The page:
It’s halfway to Halloween, and to celebrate I have been hiding from the sun in my blanket fort watching horror shorts. Today, we look at five brief bits of terror well worth checking out as we tick off the days until October.
All shorts available for free on YouTube.
The Rizzle (2018)
Director: Josh Tanner
Hulu’s Huluween is a fantastic place to find shorts, and their lineups are almost always worth looking through. My personal favorite is The Rizzle, a terrifying look at TikTok dances. A young woman (Holly Rooth) stumbles across a video of an old-timey vaudeville dance called The Rizzle. Despite it having no other viewers, she decides to imitate it for social media. The monster that comes crawling out of the screen is pants-shittingly scary. What makes the short so powerful is its incredible sound design and heartbreaking ending.
Don’t Peek (2020)
Director: Julian Terry
Admittedly, Don’t Peek is kind of a ripoff of the viral megahit Lights Out, but if you go in ready to forgive that then the film is actually lightyears better. Director Julian Terry introduces a neat new element into the format by having the protagonist (Katie Cetta) discover that her game of Animal Crossing is somehow allowing her to control objects in the real world. Initially delighted, she’s soon stalked by a monster intent on getting free from her Nintendo Switch. Fans of Lights Out will see the ending coming from a mile away, but even with all the foreknowledge, it still made me jump in fear.
Sound From the Deep (2017)
Director: Joonas Allonen and Antti Laakso
Sound From the Deep is easily one of the most ambitious horror shorts ever made. An ocean vessel is looking for oil and gas on just south of the Arctic Circle when a mysterious noise starts to affect the crew’s minds. Things get Lovecraftian in a hurry, and Sound From the Deep makes it all work thanks to some jaw-dropping shots of the icy north and extremely impressive CGI. While a bit long for a short film, the tension is kept tight and personal as the crew slowly starts to succumb to the call of whatever is below the ice. Even at a time when Lovecraftian homages are better than they have ever been, Sound From the Deep stands out as one of the best of any length.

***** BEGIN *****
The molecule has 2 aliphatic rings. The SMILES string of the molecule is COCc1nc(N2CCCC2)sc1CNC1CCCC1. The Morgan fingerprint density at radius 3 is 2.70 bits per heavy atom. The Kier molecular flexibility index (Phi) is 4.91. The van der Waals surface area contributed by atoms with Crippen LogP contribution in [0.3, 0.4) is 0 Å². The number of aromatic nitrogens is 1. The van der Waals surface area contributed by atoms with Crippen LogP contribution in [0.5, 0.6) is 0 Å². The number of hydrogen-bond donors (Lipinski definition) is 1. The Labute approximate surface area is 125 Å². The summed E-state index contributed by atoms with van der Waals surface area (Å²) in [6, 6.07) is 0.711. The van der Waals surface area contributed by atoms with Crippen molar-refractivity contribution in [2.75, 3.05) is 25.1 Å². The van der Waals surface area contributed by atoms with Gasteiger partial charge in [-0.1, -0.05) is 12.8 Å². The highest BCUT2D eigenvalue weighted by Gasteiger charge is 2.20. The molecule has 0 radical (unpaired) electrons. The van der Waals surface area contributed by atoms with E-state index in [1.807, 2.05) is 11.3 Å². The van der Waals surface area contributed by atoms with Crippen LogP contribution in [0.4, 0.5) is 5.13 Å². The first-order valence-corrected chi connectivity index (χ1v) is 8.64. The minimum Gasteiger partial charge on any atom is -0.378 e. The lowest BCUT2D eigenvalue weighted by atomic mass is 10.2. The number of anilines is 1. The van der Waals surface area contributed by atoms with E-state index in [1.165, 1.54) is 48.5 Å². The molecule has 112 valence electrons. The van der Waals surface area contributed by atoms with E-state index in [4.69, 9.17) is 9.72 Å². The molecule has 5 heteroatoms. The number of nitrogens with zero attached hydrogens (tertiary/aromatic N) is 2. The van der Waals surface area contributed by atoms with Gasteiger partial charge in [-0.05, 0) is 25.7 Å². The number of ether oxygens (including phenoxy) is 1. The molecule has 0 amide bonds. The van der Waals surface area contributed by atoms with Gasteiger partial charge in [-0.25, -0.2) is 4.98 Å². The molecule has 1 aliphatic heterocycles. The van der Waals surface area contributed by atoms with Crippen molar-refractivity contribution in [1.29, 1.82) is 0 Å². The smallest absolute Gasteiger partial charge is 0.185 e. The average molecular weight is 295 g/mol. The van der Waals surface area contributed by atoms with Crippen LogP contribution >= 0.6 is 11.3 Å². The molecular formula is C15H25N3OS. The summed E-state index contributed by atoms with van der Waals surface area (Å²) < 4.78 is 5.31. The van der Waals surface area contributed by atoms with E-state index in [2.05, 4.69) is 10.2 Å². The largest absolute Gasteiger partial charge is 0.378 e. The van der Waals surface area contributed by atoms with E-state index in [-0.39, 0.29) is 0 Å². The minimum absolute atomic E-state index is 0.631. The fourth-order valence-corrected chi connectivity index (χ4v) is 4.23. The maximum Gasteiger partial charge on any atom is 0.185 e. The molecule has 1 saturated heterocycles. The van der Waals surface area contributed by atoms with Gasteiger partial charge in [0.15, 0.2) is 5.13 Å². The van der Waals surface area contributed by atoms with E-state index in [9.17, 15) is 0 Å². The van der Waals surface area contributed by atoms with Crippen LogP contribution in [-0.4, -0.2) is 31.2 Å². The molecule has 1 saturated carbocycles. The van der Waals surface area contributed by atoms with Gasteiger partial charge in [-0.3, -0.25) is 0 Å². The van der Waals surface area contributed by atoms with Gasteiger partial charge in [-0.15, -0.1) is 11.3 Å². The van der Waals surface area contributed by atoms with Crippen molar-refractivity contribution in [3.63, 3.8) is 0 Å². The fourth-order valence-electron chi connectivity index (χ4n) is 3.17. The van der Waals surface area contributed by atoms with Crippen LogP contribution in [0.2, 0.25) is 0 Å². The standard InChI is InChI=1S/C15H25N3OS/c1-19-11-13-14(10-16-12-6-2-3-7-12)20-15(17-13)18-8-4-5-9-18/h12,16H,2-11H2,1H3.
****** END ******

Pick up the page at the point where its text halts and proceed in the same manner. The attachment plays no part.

Director: Sean van Leijenhorst
If you prefer your horror Lynchian, then Rusty Lake’s Paradox is where you want to go. A man wakes up in a bizarre hotel room and has to uncover various mysterious through weird puzzles. It’s essentially Silent Hill: The Room, but done with such style and grace that it will hopefully make you ever forget about that turd of an entry in the franchise. Paradox is also just beautiful. The art direction is off the charts, particularly some creepy original paintings by Johan Scherft. This may be the least frightening entry on the list, but it’s far and away the one whose look will stay with you.
Portrait of God (2022)
Director: Dylan Clark
This film. This. Fucking. Film. I was not okay for several days after watching it. A researcher (Sydney Brumfield) studies a black, blank canvas called “Portrait of God” that some people say they see a deity in. She does not, but eventually her eyes begin playing tricks on her. Shot in a style reminiscent of The VVitch and Saint Maud, the short tackles religious mania well. What it lacks in the longer films' character development it more than makes up for by the incomprehensible horror of the thing in the painting. Does the researcher see God or something worse? In the end, it hardly matters, but the devastating revelation she receives is unforgettable. No horror short of the last decade has come close to the how scary Portrait of God is.